Subprime loans are loans made by institutions to individuals who do not meet the industry standards for a desirable loan client. Lenders such as banks and mortgage companies are able to shift much of the risk of loans they make by selling the debt off to investors and investment banks in the form of collateralized mortgage obligations and other forms of securitized debt. This paves the way for lenders to adopt more liberal guidelines around who can receive a loan for their home purchase and so forth. A thorough banker who is preserving the financial stability of his employing institution will perform due diligence to prove that a client can meet the repayment schedule for the loan by showing adequate cash flow and credit history. Continue reading...

What is the Debt-to-Equity Ratio?

Also known as ‘leverage,’ the debt-to-equity ratio indicates the relative proportion of a company’s debt to total shareholder equity. Given that debt is looked at relative to shareholder equity, the debt-to-equity ratio is often given greater consideration than the debt ratio for determining leverage and risk. Similar to debt ratio, a lower debt-to-equity means that a company has less leverage and a stronger equity position. Continue reading...

What is Operating Leverage?

Operating leverage is a measure of how critical each sale of a company is to overall cash flow. If a company has high operating leverage, it means that it relies on fewer sales with very high gross margins, versus a company with low operating leverage that experiences higher levels of sales with lower gross margins. As an example, a convenient store has less operating leverage than a business that sells yachts. Continue reading...

What is asset management?

Asset management is a term often reserved for the overseeing of assets on behalf of a business or for wealthy clients with significant and various assets. A financial planner, CPA, or estate attorney who is capable of assisting a client with various types of assets and their optimal arrangement for that client’s goals can be said to be in a business of asset management. Tax considerations and cash flows may be a larger consideration with asset management than with investment advising. Continue reading...

What is the High-Low Index?

Often referred to in the media as “New Highs and New Lows,” the High-Low Index is an observation of the number of stocks which hit 52-week highs or lows in the current day. The High-Low Index is usually expressed as a simple moving average (10-day or longer) of the Record High Percent. A Simple Moving Average (SMA) is a technical indicator that can help traders determine whether a bull or bear trend will continue or reverse course. It typically adds up closing prices for a given time period, then divides that figure by the number of time periods used for the average. Simple moving averages are effective in their simplicity, but their efficacy is most closely tied to how they are used. By giving equal weight to each data point, SMAs can limit bias towards any specific point in a specific time period. Continue reading...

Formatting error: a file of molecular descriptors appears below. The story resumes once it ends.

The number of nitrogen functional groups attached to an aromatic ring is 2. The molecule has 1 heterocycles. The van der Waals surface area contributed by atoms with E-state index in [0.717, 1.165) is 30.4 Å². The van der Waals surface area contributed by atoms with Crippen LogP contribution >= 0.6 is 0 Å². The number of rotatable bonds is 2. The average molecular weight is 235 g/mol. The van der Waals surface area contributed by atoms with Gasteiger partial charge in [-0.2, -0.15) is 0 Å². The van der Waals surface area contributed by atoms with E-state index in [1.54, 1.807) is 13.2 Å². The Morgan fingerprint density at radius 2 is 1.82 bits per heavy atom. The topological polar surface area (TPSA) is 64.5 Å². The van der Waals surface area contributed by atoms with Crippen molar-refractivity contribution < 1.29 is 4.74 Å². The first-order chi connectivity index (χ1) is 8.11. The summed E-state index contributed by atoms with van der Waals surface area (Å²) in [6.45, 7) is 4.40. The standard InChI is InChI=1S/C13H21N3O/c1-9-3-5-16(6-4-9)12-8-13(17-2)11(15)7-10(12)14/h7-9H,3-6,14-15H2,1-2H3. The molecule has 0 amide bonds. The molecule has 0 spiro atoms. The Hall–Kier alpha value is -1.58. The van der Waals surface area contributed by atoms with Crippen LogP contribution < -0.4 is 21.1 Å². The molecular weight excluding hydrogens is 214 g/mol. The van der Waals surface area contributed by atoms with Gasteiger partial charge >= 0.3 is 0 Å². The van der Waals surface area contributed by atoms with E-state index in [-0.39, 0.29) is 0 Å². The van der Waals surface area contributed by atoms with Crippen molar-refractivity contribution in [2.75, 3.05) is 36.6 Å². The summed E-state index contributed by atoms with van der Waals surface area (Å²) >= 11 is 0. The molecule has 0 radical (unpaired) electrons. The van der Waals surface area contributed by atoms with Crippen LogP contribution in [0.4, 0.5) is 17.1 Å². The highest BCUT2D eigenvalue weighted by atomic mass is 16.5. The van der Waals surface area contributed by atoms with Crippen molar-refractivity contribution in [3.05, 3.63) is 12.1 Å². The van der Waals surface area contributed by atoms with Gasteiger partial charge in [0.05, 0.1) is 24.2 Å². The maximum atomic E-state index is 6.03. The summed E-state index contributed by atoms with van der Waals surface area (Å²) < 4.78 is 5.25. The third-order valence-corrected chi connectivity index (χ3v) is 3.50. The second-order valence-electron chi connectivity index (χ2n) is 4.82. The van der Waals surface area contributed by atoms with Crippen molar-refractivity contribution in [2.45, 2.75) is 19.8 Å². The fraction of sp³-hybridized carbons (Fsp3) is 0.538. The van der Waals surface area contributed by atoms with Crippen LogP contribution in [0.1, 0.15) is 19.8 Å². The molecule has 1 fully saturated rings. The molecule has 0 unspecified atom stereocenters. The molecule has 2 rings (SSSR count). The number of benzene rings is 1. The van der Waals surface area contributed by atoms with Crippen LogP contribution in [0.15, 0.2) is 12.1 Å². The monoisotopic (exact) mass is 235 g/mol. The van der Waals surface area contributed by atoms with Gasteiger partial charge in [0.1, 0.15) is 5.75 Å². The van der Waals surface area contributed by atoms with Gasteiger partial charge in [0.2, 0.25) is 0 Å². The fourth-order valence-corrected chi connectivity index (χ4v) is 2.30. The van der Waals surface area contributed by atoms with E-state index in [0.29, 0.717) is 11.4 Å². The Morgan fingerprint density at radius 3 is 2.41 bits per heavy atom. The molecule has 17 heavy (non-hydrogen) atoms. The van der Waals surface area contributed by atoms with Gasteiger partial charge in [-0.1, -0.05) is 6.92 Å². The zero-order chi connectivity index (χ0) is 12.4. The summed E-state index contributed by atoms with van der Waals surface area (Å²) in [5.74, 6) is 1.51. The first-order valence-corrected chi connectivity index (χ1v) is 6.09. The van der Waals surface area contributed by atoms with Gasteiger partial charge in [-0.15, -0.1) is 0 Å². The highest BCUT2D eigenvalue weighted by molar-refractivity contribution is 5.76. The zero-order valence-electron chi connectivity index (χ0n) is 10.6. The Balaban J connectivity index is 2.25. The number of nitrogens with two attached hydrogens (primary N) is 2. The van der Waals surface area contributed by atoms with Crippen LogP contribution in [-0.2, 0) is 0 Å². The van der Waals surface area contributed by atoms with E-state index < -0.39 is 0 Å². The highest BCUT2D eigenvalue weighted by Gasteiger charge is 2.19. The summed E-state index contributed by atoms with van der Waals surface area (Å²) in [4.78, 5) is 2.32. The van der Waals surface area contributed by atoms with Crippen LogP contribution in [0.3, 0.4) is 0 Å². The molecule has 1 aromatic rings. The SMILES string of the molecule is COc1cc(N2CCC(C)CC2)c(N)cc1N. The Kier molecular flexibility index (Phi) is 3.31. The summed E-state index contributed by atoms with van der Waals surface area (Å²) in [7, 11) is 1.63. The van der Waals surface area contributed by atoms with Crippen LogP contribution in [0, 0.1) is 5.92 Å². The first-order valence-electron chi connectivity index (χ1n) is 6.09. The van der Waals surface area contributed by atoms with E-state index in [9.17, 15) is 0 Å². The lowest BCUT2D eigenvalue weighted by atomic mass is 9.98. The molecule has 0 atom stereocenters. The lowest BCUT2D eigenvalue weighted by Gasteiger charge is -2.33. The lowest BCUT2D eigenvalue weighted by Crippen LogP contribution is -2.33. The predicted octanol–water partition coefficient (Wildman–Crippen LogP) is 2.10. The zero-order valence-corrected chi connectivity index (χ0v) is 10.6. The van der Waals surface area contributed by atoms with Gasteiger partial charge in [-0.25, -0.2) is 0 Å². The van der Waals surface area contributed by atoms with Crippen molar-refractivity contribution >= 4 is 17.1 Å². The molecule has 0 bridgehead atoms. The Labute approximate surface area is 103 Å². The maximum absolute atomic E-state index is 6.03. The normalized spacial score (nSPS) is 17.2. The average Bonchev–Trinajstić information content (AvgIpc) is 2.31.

What is the Gearing Ratio?

In mechanics, gears are used to increase torque and to translate the force to other areas. In finance, a gearing ratio is a term referring the amount leverage being used, compared to the amount of equity. A high gearing ratio is almost the same as a high debt-to-equity ratio. The gearing ratio is computed in a slightly different manner. Gearing is another word for leverage. High amounts of debt can spell trouble for a company down the road, and investors are wise to consider that. Continue reading...

What is a Moving Average Ribbon?

A moving average ribbon is created by plotting many incremental moving average lines on top of the same price chart. The visual relationship of the moving averages can help reveal crossover points, which traders can use as trade signals. As with other crossover indicators, the shorter-term moving average lines will tend to move more than the longer-term ones, and the degree of momentum that the crossovers imply increases for moving average lines of lengthier look-back periods. Continue reading...